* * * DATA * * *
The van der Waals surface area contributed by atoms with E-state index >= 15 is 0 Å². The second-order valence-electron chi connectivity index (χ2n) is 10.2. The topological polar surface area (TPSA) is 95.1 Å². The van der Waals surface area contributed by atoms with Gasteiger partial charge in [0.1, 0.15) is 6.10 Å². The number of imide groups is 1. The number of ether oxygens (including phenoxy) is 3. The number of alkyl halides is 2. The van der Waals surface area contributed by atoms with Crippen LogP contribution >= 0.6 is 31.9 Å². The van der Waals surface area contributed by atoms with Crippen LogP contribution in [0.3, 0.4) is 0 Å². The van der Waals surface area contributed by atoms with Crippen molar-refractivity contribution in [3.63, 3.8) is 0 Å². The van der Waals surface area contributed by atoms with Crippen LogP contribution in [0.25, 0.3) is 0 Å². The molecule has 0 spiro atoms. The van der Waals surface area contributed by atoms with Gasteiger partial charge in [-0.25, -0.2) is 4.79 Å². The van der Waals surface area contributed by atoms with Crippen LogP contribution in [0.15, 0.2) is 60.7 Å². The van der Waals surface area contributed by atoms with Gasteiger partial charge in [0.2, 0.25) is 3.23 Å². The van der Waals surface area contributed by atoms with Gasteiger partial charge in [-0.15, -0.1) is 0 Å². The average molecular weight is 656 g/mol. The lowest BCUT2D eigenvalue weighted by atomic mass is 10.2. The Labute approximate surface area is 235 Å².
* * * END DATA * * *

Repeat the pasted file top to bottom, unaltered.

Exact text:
The van der Waals surface area contributed by atoms with E-state index >= 15 is 0 Å². The second-order valence-electron chi connectivity index (χ2n) is 10.2. The topological polar surface area (TPSA) is 95.1 Å². The van der Waals surface area contributed by atoms with Gasteiger partial charge in [0.1, 0.15) is 6.10 Å². The number of imide groups is 1. The number of ether oxygens (including phenoxy) is 3. The number of alkyl halides is 2. The van der Waals surface area contributed by atoms with Crippen LogP contribution >= 0.6 is 31.9 Å². The van der Waals surface area contributed by atoms with Crippen LogP contribution in [0.3, 0.4) is 0 Å². The van der Waals surface area contributed by atoms with Crippen molar-refractivity contribution in [3.63, 3.8) is 0 Å². The van der Waals surface area contributed by atoms with Crippen LogP contribution in [0.25, 0.3) is 0 Å². The molecule has 0 spiro atoms. The van der Waals surface area contributed by atoms with Gasteiger partial charge in [-0.25, -0.2) is 4.79 Å². The van der Waals surface area contributed by atoms with Crippen LogP contribution in [0.15, 0.2) is 60.7 Å². The van der Waals surface area contributed by atoms with Gasteiger partial charge in [0.2, 0.25) is 3.23 Å². The van der Waals surface area contributed by atoms with Gasteiger partial charge in [-0.15, -0.1) is 0 Å². The average molecular weight is 656 g/mol. The lowest BCUT2D eigenvalue weighted by atomic mass is 10.2. The Labute approximate surface area is 235 Å².